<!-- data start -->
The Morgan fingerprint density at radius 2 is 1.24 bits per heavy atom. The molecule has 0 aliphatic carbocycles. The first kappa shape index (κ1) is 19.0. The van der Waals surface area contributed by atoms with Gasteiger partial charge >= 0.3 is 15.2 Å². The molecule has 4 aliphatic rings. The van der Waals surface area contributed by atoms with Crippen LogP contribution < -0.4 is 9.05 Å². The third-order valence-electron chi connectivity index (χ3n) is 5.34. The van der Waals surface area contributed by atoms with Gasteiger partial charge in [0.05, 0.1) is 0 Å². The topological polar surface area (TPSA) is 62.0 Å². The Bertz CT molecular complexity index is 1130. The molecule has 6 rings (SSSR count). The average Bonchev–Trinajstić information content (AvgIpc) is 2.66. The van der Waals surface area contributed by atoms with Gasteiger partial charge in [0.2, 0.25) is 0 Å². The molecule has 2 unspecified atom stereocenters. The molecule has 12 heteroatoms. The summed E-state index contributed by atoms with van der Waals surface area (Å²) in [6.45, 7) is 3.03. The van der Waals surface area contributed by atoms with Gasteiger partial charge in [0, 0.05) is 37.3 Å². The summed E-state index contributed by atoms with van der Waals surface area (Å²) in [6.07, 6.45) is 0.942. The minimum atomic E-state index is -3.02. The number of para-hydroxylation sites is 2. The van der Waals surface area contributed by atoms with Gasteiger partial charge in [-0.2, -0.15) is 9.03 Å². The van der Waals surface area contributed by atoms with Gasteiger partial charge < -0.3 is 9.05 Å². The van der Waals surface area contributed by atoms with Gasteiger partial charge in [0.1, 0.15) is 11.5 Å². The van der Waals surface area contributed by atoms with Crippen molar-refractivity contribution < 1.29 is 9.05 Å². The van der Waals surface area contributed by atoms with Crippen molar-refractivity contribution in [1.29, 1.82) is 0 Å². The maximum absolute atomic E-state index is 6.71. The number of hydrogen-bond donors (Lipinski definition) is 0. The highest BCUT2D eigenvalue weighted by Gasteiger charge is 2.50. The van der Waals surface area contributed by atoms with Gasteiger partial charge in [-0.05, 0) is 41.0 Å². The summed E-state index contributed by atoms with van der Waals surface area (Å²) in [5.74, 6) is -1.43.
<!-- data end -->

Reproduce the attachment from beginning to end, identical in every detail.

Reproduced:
The Morgan fingerprint density at radius 2 is 1.24 bits per heavy atom. The molecule has 0 aliphatic carbocycles. The first kappa shape index (κ1) is 19.0. The van der Waals surface area contributed by atoms with Gasteiger partial charge >= 0.3 is 15.2 Å². The molecule has 4 aliphatic rings. The van der Waals surface area contributed by atoms with Crippen LogP contribution < -0.4 is 9.05 Å². The third-order valence-electron chi connectivity index (χ3n) is 5.34. The van der Waals surface area contributed by atoms with Gasteiger partial charge in [0.05, 0.1) is 0 Å². The topological polar surface area (TPSA) is 62.0 Å². The Bertz CT molecular complexity index is 1130. The molecule has 6 rings (SSSR count). The average Bonchev–Trinajstić information content (AvgIpc) is 2.66. The van der Waals surface area contributed by atoms with Gasteiger partial charge in [0.2, 0.25) is 0 Å². The molecule has 2 unspecified atom stereocenters. The molecule has 12 heteroatoms. The summed E-state index contributed by atoms with van der Waals surface area (Å²) in [6.45, 7) is 3.03. The van der Waals surface area contributed by atoms with Gasteiger partial charge in [0, 0.05) is 37.3 Å². The summed E-state index contributed by atoms with van der Waals surface area (Å²) in [6.07, 6.45) is 0.942. The minimum atomic E-state index is -3.02. The number of para-hydroxylation sites is 2. The van der Waals surface area contributed by atoms with Gasteiger partial charge in [-0.2, -0.15) is 9.03 Å². The van der Waals surface area contributed by atoms with Gasteiger partial charge < -0.3 is 9.05 Å². The van der Waals surface area contributed by atoms with Gasteiger partial charge in [0.1, 0.15) is 11.5 Å². The van der Waals surface area contributed by atoms with Crippen molar-refractivity contribution < 1.29 is 9.05 Å². The van der Waals surface area contributed by atoms with Crippen molar-refractivity contribution in [1.29, 1.82) is 0 Å². The maximum absolute atomic E-state index is 6.71. The number of hydrogen-bond donors (Lipinski definition) is 0. The highest BCUT2D eigenvalue weighted by Gasteiger charge is 2.50. The van der Waals surface area contributed by atoms with Gasteiger partial charge in [-0.05, 0) is 41.0 Å². The summed E-state index contributed by atoms with van der Waals surface area (Å²) in [5.74, 6) is -1.43.